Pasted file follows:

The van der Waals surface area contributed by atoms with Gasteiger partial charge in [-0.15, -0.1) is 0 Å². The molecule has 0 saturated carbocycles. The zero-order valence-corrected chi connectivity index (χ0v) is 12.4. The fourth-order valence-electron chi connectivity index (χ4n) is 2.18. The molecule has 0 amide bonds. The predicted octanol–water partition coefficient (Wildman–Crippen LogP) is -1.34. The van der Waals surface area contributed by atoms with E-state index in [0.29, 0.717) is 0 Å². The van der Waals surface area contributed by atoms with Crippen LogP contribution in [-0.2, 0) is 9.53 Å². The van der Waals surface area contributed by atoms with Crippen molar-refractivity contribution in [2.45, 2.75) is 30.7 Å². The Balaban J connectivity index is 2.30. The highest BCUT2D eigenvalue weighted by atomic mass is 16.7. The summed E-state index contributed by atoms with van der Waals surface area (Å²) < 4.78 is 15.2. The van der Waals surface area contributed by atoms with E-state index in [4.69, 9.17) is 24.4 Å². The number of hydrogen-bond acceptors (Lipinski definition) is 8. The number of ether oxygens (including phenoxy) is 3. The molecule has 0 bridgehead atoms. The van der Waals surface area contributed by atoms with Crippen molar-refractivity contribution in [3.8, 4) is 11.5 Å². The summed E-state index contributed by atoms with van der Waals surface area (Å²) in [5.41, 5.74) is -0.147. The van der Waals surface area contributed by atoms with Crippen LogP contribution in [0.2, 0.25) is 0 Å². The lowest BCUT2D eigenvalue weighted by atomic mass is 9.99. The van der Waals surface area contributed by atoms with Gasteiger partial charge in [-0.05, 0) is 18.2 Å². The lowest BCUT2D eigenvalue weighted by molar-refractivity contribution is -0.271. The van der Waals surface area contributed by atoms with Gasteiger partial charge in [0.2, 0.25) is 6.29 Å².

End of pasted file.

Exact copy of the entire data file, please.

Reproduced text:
The van der Waals surface area contributed by atoms with Gasteiger partial charge in [-0.15, -0.1) is 0 Å². The molecule has 0 saturated carbocycles. The zero-order valence-corrected chi connectivity index (χ0v) is 12.4. The fourth-order valence-electron chi connectivity index (χ4n) is 2.18. The molecule has 0 amide bonds. The predicted octanol–water partition coefficient (Wildman–Crippen LogP) is -1.34. The van der Waals surface area contributed by atoms with E-state index in [0.29, 0.717) is 0 Å². The van der Waals surface area contributed by atoms with Crippen LogP contribution in [-0.2, 0) is 9.53 Å². The van der Waals surface area contributed by atoms with Crippen molar-refractivity contribution in [2.45, 2.75) is 30.7 Å². The Balaban J connectivity index is 2.30. The highest BCUT2D eigenvalue weighted by atomic mass is 16.7. The summed E-state index contributed by atoms with van der Waals surface area (Å²) < 4.78 is 15.2. The van der Waals surface area contributed by atoms with E-state index in [4.69, 9.17) is 24.4 Å². The number of hydrogen-bond acceptors (Lipinski definition) is 8. The number of ether oxygens (including phenoxy) is 3. The molecule has 0 bridgehead atoms. The van der Waals surface area contributed by atoms with Crippen molar-refractivity contribution in [3.8, 4) is 11.5 Å². The summed E-state index contributed by atoms with van der Waals surface area (Å²) in [5.41, 5.74) is -0.147. The van der Waals surface area contributed by atoms with Crippen LogP contribution in [0.2, 0.25) is 0 Å². The lowest BCUT2D eigenvalue weighted by atomic mass is 9.99. The van der Waals surface area contributed by atoms with Gasteiger partial charge in [-0.05, 0) is 18.2 Å². The lowest BCUT2D eigenvalue weighted by molar-refractivity contribution is -0.271. The van der Waals surface area contributed by atoms with Gasteiger partial charge in [0.2, 0.25) is 6.29 Å².